Pearland could restrict doing business with former City Council members under new ordinance

PEARLAND, Texas -- Pearland City Council members' personal businesses could soon be regulated when it comes to agreeing to contracts with the city shortly after they leave office.

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At a May 9 meeting, City Council adopted the first reading of an amended ordinance changing the city's ethics code of ordinances making it so Pearland cannot enter a contract with a former City Council member or a business entity in which a former City Council member has a substantial interest in for at least nine months after the former member's successor is sworn into office.

"For the benefit of the citizenry, we put in provisions that as council members, if we own part of a business or fully own a business, we cannot contract with the city of Pearland," said Council Member Trent Perez, who pushed for the ordinance.

The May 9 meeting was Perez' final meeting on council due to being termed out.

According to the Texas Local Government Code, a person has a substantial interest in a business if that person owns 10% or more of the business's voting stocks or shares; if the person owns $15,000 or more of the fair market value of the business; if funds received from the business make up 10% or more of a person's gross income the previous year; or if a person related to the former council member has a substantial interest in the business.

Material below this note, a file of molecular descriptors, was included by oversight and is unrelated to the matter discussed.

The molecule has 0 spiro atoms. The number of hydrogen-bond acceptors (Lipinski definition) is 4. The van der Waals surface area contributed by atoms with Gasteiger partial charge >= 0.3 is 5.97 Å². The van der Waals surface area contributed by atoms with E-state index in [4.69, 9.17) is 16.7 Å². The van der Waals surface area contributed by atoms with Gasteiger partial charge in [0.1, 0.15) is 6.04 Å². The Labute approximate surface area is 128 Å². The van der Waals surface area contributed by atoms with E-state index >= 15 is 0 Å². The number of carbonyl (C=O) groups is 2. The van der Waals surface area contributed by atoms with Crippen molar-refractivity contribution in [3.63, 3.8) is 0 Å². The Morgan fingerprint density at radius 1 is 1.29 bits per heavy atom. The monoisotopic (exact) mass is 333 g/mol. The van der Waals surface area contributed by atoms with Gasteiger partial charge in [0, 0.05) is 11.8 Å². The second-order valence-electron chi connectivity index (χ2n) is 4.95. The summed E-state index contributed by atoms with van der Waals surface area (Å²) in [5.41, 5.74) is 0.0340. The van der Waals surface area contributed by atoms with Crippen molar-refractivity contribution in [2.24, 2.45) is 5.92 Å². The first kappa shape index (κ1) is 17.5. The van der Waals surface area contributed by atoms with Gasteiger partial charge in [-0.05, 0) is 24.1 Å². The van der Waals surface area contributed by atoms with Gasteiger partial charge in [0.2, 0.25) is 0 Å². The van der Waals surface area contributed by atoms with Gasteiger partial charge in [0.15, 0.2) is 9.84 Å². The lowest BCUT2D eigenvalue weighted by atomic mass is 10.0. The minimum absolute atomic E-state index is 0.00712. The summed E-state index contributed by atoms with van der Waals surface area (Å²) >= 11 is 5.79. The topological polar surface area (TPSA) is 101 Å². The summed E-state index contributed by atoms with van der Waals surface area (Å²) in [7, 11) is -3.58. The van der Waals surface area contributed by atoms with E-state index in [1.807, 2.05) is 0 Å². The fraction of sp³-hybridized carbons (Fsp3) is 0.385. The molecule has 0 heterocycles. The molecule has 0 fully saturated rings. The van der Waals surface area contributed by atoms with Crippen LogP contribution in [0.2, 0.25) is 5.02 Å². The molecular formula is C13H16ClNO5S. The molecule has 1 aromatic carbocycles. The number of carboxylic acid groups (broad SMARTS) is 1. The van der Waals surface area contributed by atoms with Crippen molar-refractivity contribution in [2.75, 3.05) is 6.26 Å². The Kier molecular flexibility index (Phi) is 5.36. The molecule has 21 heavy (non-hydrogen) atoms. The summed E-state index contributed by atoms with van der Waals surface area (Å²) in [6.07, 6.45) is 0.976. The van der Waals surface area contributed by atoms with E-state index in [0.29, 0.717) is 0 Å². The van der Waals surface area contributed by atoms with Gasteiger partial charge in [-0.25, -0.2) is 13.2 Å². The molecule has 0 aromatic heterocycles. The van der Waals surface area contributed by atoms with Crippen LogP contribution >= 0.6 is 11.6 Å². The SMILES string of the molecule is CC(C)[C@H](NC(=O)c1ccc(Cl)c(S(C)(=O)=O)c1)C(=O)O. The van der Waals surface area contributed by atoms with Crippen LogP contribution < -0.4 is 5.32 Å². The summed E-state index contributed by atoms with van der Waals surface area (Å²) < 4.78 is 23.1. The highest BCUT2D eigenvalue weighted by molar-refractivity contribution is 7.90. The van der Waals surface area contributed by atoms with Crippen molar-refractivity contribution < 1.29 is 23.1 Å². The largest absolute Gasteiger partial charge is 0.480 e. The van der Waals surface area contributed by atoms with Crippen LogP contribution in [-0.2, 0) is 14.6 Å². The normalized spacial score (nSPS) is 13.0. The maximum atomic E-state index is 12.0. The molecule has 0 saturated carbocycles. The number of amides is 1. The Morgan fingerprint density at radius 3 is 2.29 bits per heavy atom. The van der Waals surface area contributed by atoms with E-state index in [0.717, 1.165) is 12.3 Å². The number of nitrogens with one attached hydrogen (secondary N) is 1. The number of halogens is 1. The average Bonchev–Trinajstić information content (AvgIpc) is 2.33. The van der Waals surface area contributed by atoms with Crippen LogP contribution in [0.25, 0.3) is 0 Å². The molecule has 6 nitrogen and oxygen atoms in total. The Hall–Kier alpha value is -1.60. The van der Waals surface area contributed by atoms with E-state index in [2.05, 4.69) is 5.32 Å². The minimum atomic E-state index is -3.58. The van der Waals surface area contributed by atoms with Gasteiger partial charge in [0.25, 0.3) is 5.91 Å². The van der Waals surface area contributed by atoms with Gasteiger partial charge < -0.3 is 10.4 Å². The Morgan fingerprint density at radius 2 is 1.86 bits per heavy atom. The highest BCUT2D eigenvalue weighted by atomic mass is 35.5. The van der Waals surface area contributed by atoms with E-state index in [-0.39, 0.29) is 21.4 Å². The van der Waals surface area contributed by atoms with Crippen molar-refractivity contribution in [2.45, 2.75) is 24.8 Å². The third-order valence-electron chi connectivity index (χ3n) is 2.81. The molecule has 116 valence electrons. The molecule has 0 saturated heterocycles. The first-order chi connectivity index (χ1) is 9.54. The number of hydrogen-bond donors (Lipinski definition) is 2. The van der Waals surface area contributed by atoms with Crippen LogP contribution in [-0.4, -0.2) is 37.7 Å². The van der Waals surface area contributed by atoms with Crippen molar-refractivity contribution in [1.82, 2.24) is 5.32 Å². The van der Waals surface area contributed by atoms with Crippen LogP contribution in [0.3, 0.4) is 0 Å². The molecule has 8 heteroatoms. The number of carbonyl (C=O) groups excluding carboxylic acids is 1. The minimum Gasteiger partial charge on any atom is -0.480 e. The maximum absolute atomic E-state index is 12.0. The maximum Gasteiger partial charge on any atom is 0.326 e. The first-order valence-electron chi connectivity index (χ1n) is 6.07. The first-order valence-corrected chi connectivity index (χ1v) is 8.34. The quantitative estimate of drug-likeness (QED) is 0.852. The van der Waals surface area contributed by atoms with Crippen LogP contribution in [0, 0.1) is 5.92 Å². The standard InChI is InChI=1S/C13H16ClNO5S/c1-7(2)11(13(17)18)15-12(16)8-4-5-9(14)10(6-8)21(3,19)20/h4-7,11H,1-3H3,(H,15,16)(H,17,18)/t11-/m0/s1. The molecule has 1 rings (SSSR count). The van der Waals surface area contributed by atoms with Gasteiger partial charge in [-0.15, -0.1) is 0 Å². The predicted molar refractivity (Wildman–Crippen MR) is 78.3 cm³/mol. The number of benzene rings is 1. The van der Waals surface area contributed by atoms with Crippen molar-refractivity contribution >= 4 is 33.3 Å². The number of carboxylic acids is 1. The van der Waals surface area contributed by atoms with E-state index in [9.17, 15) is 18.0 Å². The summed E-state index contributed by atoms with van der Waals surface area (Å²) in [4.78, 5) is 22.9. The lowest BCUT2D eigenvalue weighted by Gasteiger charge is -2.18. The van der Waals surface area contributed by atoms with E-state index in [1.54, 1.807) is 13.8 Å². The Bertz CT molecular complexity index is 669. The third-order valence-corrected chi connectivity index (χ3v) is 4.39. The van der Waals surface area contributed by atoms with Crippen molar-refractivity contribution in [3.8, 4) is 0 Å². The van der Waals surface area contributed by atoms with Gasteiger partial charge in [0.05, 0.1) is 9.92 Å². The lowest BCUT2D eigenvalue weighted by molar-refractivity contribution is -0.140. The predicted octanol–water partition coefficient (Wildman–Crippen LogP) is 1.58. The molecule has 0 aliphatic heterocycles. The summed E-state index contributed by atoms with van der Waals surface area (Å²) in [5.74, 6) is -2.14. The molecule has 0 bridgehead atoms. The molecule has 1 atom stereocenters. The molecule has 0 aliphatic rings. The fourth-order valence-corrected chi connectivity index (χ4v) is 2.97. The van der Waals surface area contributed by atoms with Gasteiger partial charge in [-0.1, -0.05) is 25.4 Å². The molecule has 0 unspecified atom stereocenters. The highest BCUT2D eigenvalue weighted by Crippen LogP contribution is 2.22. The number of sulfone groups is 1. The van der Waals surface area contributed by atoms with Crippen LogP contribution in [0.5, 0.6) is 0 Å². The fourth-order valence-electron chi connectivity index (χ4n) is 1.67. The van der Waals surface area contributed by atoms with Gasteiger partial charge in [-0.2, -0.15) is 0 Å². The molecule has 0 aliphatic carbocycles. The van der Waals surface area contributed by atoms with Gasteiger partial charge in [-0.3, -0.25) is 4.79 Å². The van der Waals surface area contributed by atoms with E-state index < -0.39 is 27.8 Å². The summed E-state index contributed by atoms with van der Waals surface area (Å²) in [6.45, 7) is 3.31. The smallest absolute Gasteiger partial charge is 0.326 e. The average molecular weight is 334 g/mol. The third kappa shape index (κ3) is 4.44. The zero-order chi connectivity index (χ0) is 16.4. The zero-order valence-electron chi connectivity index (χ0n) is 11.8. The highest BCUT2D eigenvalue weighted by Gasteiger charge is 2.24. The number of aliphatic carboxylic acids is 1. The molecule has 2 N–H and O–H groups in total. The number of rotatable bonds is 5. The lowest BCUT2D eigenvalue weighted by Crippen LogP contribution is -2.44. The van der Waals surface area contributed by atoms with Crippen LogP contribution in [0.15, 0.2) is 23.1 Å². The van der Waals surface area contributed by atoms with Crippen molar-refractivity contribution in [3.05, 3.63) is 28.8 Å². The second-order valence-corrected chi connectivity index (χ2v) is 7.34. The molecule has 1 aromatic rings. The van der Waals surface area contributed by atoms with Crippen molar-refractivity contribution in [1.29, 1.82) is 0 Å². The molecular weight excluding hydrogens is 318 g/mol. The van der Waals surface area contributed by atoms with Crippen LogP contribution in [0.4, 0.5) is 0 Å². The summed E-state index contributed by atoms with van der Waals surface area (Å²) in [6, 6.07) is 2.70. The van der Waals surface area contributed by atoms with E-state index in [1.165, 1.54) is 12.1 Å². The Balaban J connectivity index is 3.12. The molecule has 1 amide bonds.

Several council members and Pearland Mayor Kevin Cole brought up various concerns with the ordinance, including Alex Kamkar, who asked what the expectation for current council members is when it comes to their businesses entering contracts with the city.

Pearland City Attorney Darrin Coker said the ordinance, if approved in the second reading, would not apply to current council members because it is in a different section of the city's ethics code of ordinances.

"What we would be applying to the former council member would be more stringent," Coker said.

State law allows the council to vote on a contract with a business in which a council member has a substantial interest in, but that council member would have to file a conflict affidavit and then would not be allowed to participate in any of the discussion or vote, Coker said.

Several council members and Cole said it is something they need to revisit down the road.

"I think this is a good step in the right direction," Council Member Luke Orlando said.

The May 9 meeting was also his final on council after he lost his election race for Position 1 to Joseph Koza.

"I appreciate Member Perez bringing this forward. As this came out tonight, there is a lot of room here that we could work and grow, and I think this should be the start of this discussion and not the end of it," Orlando added.

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